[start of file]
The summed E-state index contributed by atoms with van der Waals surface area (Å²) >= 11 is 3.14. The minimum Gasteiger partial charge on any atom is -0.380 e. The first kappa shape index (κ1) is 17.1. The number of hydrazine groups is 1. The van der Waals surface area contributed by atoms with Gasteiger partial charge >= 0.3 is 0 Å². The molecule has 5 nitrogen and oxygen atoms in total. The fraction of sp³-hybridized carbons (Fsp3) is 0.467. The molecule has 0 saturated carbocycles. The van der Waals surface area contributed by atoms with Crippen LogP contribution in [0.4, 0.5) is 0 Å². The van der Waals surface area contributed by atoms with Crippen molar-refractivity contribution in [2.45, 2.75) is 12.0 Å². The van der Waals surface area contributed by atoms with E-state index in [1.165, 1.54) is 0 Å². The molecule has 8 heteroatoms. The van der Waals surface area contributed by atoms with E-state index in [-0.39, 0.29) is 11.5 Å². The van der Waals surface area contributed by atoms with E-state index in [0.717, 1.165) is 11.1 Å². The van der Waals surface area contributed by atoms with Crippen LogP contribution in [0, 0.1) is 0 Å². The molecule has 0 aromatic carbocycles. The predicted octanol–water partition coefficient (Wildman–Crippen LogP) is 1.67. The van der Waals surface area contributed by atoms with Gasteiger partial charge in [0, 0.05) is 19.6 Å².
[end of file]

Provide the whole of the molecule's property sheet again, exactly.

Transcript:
The summed E-state index contributed by atoms with van der Waals surface area (Å²) >= 11 is 3.14. The minimum Gasteiger partial charge on any atom is -0.380 e. The first kappa shape index (κ1) is 17.1. The number of hydrazine groups is 1. The van der Waals surface area contributed by atoms with Gasteiger partial charge >= 0.3 is 0 Å². The molecule has 5 nitrogen and oxygen atoms in total. The fraction of sp³-hybridized carbons (Fsp3) is 0.467. The molecule has 0 saturated carbocycles. The van der Waals surface area contributed by atoms with Crippen LogP contribution in [0.4, 0.5) is 0 Å². The van der Waals surface area contributed by atoms with Crippen molar-refractivity contribution in [2.45, 2.75) is 12.0 Å². The van der Waals surface area contributed by atoms with E-state index in [1.165, 1.54) is 0 Å². The molecule has 8 heteroatoms. The van der Waals surface area contributed by atoms with E-state index in [-0.39, 0.29) is 11.5 Å². The van der Waals surface area contributed by atoms with E-state index in [0.717, 1.165) is 11.1 Å². The van der Waals surface area contributed by atoms with Crippen LogP contribution in [0, 0.1) is 0 Å². The molecule has 0 aromatic carbocycles. The predicted octanol–water partition coefficient (Wildman–Crippen LogP) is 1.67. The van der Waals surface area contributed by atoms with Gasteiger partial charge in [0, 0.05) is 19.6 Å².